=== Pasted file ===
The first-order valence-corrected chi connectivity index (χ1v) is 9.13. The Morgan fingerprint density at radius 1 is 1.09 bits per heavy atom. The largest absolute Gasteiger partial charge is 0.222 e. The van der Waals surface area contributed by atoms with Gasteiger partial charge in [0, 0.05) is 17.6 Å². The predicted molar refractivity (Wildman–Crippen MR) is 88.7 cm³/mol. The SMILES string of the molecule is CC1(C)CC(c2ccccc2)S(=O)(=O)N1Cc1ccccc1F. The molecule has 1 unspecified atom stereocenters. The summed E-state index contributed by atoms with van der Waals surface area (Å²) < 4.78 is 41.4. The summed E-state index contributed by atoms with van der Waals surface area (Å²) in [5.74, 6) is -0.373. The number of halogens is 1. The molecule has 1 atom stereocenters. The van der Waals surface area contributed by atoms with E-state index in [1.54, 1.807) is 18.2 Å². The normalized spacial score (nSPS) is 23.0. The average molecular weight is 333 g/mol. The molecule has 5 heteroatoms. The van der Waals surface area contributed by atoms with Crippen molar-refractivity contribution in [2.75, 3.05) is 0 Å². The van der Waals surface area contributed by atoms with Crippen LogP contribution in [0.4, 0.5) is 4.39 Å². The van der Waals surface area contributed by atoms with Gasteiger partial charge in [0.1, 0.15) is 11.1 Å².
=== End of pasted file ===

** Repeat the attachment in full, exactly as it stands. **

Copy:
The first-order valence-corrected chi connectivity index (χ1v) is 9.13. The Morgan fingerprint density at radius 1 is 1.09 bits per heavy atom. The largest absolute Gasteiger partial charge is 0.222 e. The van der Waals surface area contributed by atoms with Gasteiger partial charge in [0, 0.05) is 17.6 Å². The predicted molar refractivity (Wildman–Crippen MR) is 88.7 cm³/mol. The SMILES string of the molecule is CC1(C)CC(c2ccccc2)S(=O)(=O)N1Cc1ccccc1F. The molecule has 1 unspecified atom stereocenters. The summed E-state index contributed by atoms with van der Waals surface area (Å²) < 4.78 is 41.4. The summed E-state index contributed by atoms with van der Waals surface area (Å²) in [5.74, 6) is -0.373. The number of halogens is 1. The molecule has 1 atom stereocenters. The van der Waals surface area contributed by atoms with E-state index in [1.54, 1.807) is 18.2 Å². The normalized spacial score (nSPS) is 23.0. The average molecular weight is 333 g/mol. The molecule has 5 heteroatoms. The van der Waals surface area contributed by atoms with Crippen molar-refractivity contribution in [2.75, 3.05) is 0 Å². The van der Waals surface area contributed by atoms with Crippen LogP contribution in [0.4, 0.5) is 4.39 Å². The van der Waals surface area contributed by atoms with Gasteiger partial charge in [0.1, 0.15) is 11.1 Å².